Joshua Panda, Joshua Panda | Album Review | Seven Days | Vermont's Independent Voice
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Joshua Panda, Joshua Panda 

Album Review


(Pandarue Productions, CD)

If there were any question left unanswered by Joshua Panda’s solo debut What We Have Sewn, it was whether the Burlington-based vocalist could evolve into a songwriter whose craft equaled his unique vocal talents. It’s a tall order, particularly given Panda’s prodigious pipes. Not that the song craft on his freshman effort was lacking. But what prevented that record from being transcendent, as opposed to just very, very good, was that Panda occasionally favored showy bluster over substance and focus — a common trap among young, naturally ultragifted singers. It’s a forgivable transgression, especially when one exhibits so much tantalizing potential. On his self-titled sophomore album, Panda reveals remarkable maturation, and narrows the gap between his dynamic vocal chops and compositional prowess.

“Masquerade” sets the record’s weightier emotional tone in a triumphant burst of piano, accordion and bright guitar that quickly descends into a brooding, midtempo march. Panda is coolly restrained as he warns, “When the game is over, and all the cards have been played / the joker masquerades as the ace of spades.” These first few minutes of the album reveal what’s most impressive about Panda’s growth. I’m reminded of that old carpentry axiom, “Let the hammer do the work.” The gist, of course, being that you don’t need to swing hard to drive a nail home. It seems Panda has learned a similar lesson. His refined delivery reveals a willingness to let his words bear their due weight, rather than forcing the issue with vocal acrobatics. Panda hasn’t abandoned his trademark wails and moans, but a more judicious use of this lethal weapon makes it more gratifying when he unholsters it — as in the jaw-dropping finish of “Masquerade.”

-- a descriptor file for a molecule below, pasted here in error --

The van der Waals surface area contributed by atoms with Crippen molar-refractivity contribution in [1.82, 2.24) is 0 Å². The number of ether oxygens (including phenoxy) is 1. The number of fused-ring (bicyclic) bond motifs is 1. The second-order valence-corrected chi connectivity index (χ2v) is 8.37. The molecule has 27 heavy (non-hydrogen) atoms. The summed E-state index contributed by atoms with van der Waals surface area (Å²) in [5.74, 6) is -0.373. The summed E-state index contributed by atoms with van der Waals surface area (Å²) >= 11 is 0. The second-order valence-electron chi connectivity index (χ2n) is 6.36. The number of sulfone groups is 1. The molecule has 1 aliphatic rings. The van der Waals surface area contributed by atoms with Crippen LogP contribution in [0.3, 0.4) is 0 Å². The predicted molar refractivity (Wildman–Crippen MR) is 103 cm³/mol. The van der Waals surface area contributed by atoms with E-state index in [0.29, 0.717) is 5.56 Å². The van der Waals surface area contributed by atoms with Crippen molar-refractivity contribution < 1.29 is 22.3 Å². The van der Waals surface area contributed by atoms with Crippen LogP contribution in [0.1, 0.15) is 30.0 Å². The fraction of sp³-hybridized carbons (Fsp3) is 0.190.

Panda has again surrounded himself with a sterling cast of supporting musicians. In particular, multi-instrumentalist Joe Grass plays almost as important a role in shaping the album’s tenuous balance between R&B and Americana as Panda himself. Grass’ work, whether on guitar, steel guitar, mandolin or banjo, is immaculate and tasteful. Guest vocals from local alt-country troubadour Lowell Thompson are a pleasant surprise as well.

But, ultimately, this is Panda’s show. You’d be hard-pressed to find a more compelling front man in Burlington at the moment. And, even given the leap he’s already made, it’s safe to say Joshua Panda is just getting started.

Panda celebrates the release of his new album this Saturday, August 28, at Nectar’s.

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About The Author

Dan Bolles

Dan Bolles

Dan Bolles is Seven Days' assistant arts editor.


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